DirecTV Now, AT&T's much-anticipated over-the-top streaming service that targets the legions of Americans who have fled their cable companies, is launching on Nov. 30 with four pricing plans starting at $35 a month, the company announced Monday.
The plans are: "Live a Little," which costs $35 a month for more than 60 channels; "Just Right," which is $50 a month for more than 80 channels; "Go Big," $60 a month for more than 100 channels; and "Gotta Have it," which costs $70 a month for more than 120 channels. AT&T is offering a promotional $35 monthly rate for its "Go Big" package for consumers who sign up for it now. They can be grandfathered into the rate as long as they keep the package (barring routine programming increases).
HBO and Cinemax can be had for an additional $5/month each. CBS and Showtime are not yet available on DirecTV Now, but AT&T representatives speaking at the launch event said the company is working on adding them soon. ABC, NBC and Fox local channels are only available in markets where they are owned and operated by the broadcast network itself, and there's no DVR. Also, since Verizon holds NFL mobile rights, DirecTV's popular Sunday Ticket package isn't on DirecTV Now.
Cell phone customers of AT&T who sign up for DirecTV Now will get a major perk: data used by the service doesn't count against what's allocated in their plans, so they can stream video without worrying about the wi-fi.
AT&T unveiled some other promotional offers, such as giving out a free Apple TV for customers who pre-buy three months of the service. Customers can walk out with the Apple TV if they sign up at retail locations. They can also claim a free Amazon Fire TV stick with a one-month prepay. In addition, Chinese tech conglomerate LeEco is offering several months of DirecTV Now for free with the purchase of select models of its smart TVs and smartphones.
And to further tap into a younger customer base, AT&T unveiled a streaming content partnership with Taylor Swift, which will be available on DirecTV, DirecTV Now and U-verse, and one with Reese Witherspoon's Hello Sunshine, set to debut in mid-2017.
AT&T announced two other video streaming services, FreeVIEW and Fullscreen. FreeVIEW has on-demand content from AT&T-backed ventures such as the Audience Network and Otter Media, and Fullscreen is a streaming video on demand service launched earlier this year that AT&T is now offering free for one year for wireless subscribers.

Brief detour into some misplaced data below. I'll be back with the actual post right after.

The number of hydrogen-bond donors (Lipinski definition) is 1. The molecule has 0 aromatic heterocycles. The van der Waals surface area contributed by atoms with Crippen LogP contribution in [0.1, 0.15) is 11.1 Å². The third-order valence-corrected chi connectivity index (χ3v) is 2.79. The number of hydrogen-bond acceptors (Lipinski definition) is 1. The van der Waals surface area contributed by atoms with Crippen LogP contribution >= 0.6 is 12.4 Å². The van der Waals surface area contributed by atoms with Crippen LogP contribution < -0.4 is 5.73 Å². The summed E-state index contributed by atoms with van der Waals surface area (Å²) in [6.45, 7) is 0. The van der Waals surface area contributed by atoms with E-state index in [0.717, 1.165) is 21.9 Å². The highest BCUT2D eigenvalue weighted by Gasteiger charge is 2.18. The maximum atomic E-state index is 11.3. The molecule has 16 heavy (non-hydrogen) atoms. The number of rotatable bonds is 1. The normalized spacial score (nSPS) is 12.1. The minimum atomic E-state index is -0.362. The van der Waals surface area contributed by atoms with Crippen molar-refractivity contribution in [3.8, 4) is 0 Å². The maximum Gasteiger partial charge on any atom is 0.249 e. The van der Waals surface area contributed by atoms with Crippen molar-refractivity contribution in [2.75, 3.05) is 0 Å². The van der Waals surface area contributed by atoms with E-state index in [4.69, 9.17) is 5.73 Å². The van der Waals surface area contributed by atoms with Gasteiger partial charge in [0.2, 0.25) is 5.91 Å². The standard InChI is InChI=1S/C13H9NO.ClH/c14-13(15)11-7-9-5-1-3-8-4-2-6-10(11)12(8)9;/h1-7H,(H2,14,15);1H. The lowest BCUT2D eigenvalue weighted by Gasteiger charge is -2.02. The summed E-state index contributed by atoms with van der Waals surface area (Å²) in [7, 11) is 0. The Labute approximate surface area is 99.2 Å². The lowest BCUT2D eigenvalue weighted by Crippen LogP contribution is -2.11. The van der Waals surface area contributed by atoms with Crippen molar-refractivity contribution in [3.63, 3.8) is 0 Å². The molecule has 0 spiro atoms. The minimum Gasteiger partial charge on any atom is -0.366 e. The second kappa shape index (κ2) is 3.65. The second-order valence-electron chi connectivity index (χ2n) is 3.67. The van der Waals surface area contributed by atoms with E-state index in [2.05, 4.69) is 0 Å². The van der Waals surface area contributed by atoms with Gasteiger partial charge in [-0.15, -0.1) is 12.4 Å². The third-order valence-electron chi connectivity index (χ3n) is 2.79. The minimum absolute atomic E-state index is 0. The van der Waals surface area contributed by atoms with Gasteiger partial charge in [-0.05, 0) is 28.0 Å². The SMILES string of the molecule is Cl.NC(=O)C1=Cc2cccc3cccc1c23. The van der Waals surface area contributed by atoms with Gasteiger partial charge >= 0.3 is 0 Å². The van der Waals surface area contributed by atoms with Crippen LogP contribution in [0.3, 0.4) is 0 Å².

Last month, AT&T agreed to acquire Time Warner, which owns cable channels including CNN, HBO and TNT, for $85.4 billion in the biggest media deal in 16 years. In a conference call after the deal was announced, AT&T CEO Randall Stephenson and Time Warner CEO Jeff Bewkes talked about the importance of bringing premium TV content to customers who increasingly want to take it with them -- and increasingly balk at hefty cable fees, to the detriment of media networks like Disney's ESPN. Company executives said they're targeting exactly those customers.
"We developed it with the mindset that it has to be mobile," AT&T Entertainment Group CEO John Stankey said on stage at the New York event, calling DirecTV Now "rules-free TV."
AT&T CEO Randall Stephenson revealed the introductory $35 price tag at a conference in Laguna Beach, California last month, which compares favorably with many of the other streaming options on the market. Dish Network's Sling TV -- which just announced a cloud DVR service -- has a basic package that costs $20 a month, but it includes fewer than 30 channels. Sling's premium tier carries about 50 channels and costs $40. Sony's PlayStation Vue service also has a package with more than 100 channels, but it costs $54.99 a month. Hulu, which is partially owned by Time Warner, is launching its own live-TV streaming service next year, but a price has not been named.